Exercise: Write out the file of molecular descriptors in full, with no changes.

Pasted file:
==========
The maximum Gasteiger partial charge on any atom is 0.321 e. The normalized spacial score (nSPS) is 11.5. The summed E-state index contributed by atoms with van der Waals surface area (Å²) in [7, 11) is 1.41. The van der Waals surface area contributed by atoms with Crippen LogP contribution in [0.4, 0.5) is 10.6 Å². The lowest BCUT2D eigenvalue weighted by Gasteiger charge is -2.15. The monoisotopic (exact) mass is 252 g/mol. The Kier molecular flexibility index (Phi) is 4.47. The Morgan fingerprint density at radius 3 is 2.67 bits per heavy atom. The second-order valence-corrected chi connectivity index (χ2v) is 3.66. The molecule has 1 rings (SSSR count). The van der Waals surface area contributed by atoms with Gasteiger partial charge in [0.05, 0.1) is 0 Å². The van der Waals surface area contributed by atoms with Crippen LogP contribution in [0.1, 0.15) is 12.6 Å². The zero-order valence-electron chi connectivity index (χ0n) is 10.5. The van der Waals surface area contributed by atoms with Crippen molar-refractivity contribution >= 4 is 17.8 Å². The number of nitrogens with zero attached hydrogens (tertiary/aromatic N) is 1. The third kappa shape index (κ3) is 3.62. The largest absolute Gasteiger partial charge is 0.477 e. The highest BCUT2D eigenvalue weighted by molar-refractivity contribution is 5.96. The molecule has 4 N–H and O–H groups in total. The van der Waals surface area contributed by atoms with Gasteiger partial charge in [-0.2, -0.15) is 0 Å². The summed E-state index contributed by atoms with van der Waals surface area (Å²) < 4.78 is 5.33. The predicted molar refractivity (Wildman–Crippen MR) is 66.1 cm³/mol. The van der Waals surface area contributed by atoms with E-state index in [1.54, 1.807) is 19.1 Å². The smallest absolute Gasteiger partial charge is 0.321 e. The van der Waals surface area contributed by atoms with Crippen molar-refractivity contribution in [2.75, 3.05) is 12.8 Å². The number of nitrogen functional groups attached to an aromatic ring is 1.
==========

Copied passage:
The maximum Gasteiger partial charge on any atom is 0.321 e. The normalized spacial score (nSPS) is 11.5. The summed E-state index contributed by atoms with van der Waals surface area (Å²) in [7, 11) is 1.41. The van der Waals surface area contributed by atoms with Crippen LogP contribution in [0.4, 0.5) is 10.6 Å². The lowest BCUT2D eigenvalue weighted by Gasteiger charge is -2.15. The monoisotopic (exact) mass is 252 g/mol. The Kier molecular flexibility index (Phi) is 4.47. The Morgan fingerprint density at radius 3 is 2.67 bits per heavy atom. The second-order valence-corrected chi connectivity index (χ2v) is 3.66. The molecule has 1 rings (SSSR count). The van der Waals surface area contributed by atoms with Gasteiger partial charge in [0.05, 0.1) is 0 Å². The van der Waals surface area contributed by atoms with Crippen LogP contribution in [0.1, 0.15) is 12.6 Å². The zero-order valence-electron chi connectivity index (χ0n) is 10.5. The van der Waals surface area contributed by atoms with Crippen molar-refractivity contribution >= 4 is 17.8 Å². The number of nitrogens with zero attached hydrogens (tertiary/aromatic N) is 1. The third kappa shape index (κ3) is 3.62. The largest absolute Gasteiger partial charge is 0.477 e. The highest BCUT2D eigenvalue weighted by molar-refractivity contribution is 5.96. The molecule has 4 N–H and O–H groups in total. The van der Waals surface area contributed by atoms with Gasteiger partial charge in [-0.2, -0.15) is 0 Å². The summed E-state index contributed by atoms with van der Waals surface area (Å²) < 4.78 is 5.33. The predicted molar refractivity (Wildman–Crippen MR) is 66.1 cm³/mol. The van der Waals surface area contributed by atoms with E-state index in [1.54, 1.807) is 19.1 Å². The smallest absolute Gasteiger partial charge is 0.321 e. The van der Waals surface area contributed by atoms with Crippen molar-refractivity contribution in [2.75, 3.05) is 12.8 Å². The number of nitrogen functional groups attached to an aromatic ring is 1.